In the CWGC database should also be the Grimsby civilians who inadvertently were victims of the aircraft dropped anti personnel weapons such as the butterfly bombs.
  6. chrisharley9

    chrisharley9 Senior Member

    Basic answer - all civilians who died due to enemy action. Those civilians who died as the result of military accidents although we would have to look at each on a case by case basis.
  7. ChrisR

    ChrisR Senior Member

    I came across this record of a Mrs Hogg of 162 Manor Road, Mitcham, killed 12 April 1942. I guess you could say her death was as an indirect result of enemy action. Not on the CWGC that I could see.
  8. CL1

    CL1 116th LAA and 92nd (Loyals) LAA,Royal Artillery

    Killed by a souvenir accidentally thrown on the fire with the coal.
    might be worth dropping Chris Harley a line

  9. chrisharley9

    chrisharley9 Senior Member

    I would say this would be a high possibility for CWGC commemoration. Would you be able to supply a copy of the document along with the details of where it was obtained from. We at IFCP would then be happy to submit this case in your name. Sorry about late reply, but the day job & family have been taking up all my time.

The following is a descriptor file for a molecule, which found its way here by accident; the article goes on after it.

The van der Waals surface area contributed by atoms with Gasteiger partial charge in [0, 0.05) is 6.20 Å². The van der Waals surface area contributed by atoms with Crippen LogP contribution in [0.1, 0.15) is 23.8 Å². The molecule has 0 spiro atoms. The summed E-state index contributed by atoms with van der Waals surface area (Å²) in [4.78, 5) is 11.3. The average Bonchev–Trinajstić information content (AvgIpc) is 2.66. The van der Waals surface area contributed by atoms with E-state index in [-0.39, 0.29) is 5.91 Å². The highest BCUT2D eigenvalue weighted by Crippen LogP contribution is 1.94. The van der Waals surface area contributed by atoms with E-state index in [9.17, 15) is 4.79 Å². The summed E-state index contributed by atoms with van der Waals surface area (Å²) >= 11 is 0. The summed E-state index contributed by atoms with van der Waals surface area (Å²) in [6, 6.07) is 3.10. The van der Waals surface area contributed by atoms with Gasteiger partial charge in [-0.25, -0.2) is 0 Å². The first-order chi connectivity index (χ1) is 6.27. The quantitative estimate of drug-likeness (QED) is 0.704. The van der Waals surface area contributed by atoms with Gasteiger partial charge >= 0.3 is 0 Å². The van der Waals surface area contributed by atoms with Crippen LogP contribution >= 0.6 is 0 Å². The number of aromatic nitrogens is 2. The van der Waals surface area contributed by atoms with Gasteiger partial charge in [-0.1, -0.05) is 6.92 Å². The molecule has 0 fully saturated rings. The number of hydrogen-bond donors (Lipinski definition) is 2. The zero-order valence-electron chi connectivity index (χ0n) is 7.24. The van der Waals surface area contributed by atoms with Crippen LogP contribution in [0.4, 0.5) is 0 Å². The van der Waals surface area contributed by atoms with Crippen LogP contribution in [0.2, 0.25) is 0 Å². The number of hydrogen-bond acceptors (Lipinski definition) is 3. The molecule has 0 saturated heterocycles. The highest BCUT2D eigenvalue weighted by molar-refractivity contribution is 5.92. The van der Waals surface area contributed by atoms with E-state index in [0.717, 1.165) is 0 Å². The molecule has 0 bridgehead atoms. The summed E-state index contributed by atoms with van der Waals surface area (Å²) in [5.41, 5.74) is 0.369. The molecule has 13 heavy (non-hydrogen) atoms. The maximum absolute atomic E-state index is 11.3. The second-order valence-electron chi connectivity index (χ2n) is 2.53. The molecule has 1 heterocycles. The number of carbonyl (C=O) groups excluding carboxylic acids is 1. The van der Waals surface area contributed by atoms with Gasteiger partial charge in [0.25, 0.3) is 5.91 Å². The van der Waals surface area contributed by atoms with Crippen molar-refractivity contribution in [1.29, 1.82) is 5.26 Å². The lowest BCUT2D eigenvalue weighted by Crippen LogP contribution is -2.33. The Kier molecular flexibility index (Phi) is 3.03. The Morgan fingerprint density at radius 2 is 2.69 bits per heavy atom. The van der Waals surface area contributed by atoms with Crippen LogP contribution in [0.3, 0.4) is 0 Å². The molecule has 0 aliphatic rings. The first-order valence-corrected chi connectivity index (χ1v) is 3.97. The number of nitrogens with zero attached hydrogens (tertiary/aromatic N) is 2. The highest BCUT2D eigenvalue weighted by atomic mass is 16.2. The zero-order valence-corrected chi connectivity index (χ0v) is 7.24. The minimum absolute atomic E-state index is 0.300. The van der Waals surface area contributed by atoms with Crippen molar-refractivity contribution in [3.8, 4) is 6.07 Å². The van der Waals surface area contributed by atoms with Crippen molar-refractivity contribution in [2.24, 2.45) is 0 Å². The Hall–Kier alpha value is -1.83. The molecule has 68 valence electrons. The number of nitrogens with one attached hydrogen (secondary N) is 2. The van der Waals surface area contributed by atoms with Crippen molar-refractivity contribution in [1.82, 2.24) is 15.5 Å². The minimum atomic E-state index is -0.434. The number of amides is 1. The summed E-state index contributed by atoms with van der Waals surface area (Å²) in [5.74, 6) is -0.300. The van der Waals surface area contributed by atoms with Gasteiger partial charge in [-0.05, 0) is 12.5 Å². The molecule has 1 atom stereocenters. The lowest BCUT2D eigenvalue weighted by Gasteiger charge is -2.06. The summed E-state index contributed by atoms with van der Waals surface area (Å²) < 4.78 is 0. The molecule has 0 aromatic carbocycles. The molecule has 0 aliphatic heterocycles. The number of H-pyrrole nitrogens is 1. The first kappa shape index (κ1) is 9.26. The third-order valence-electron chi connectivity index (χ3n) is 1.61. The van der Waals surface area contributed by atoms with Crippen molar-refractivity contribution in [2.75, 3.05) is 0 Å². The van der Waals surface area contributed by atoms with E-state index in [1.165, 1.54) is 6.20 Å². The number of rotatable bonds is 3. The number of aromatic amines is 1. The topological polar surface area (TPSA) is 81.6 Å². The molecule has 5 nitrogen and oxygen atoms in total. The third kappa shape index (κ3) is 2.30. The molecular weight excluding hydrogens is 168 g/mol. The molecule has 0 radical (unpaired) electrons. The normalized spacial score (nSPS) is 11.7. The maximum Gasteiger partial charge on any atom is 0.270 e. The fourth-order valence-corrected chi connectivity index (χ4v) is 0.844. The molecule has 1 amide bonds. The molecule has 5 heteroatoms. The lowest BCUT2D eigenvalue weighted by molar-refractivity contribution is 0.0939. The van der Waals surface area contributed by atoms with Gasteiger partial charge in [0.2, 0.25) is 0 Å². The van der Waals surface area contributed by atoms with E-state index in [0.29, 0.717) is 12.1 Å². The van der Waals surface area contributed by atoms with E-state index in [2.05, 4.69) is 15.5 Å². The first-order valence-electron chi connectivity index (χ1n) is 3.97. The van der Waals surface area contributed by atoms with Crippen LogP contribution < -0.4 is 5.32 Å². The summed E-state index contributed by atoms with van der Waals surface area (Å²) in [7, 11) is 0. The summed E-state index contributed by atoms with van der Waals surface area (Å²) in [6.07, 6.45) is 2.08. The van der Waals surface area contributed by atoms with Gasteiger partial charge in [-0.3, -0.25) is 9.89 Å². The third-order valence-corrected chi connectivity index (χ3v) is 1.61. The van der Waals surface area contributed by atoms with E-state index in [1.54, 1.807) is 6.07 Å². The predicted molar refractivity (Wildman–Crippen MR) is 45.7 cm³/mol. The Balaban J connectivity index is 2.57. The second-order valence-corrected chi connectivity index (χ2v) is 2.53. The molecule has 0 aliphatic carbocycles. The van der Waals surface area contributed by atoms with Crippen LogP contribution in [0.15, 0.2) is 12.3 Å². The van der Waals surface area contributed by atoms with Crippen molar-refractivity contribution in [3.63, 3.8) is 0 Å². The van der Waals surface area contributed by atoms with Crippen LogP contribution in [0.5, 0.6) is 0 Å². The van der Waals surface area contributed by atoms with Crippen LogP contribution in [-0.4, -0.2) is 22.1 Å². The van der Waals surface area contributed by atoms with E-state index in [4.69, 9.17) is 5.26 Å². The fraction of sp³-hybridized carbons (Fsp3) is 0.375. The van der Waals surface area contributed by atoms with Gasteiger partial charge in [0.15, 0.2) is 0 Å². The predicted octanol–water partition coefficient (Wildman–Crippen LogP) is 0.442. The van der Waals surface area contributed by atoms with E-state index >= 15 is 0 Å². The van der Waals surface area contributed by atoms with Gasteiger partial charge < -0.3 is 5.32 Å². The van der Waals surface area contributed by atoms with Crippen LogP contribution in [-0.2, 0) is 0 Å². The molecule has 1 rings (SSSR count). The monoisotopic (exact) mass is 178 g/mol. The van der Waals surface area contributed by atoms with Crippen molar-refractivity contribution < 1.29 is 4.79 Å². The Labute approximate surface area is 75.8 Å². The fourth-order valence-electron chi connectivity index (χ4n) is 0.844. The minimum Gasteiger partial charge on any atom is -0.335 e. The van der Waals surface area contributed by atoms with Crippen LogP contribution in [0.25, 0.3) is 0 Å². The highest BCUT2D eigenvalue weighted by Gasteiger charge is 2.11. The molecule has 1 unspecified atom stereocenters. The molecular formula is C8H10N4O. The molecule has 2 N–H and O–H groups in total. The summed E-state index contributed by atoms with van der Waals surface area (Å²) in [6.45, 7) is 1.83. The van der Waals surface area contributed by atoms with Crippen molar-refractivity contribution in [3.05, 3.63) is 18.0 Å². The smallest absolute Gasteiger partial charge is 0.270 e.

10. Nick Cooper

    Nick Cooper Junior Member

    I found some very odd actual inclusions on the CWGC Register while researching my Hull book. What appeared to be the last civilian casualty - injured in November 1941, died November 1946 - turned out to have actually committed suicide.

    Also a couple of ARP personnel who died in training accidents, but the strangest was a Fire Guard who accidentally rode his bike into a dock while on his way home, was pulled out and survived for six months, before being admitted to hospital and dying from pneumonia-related toxaemia.
  11. Pete Wood

    Pete Wood Member

    My understanding is that any Civilian who was a 'war worker' (AFS or Firewatcher etc etc) is commemorated, no matter what the cause of death was.
  12. chrisharley9

    chrisharley9 Senior Member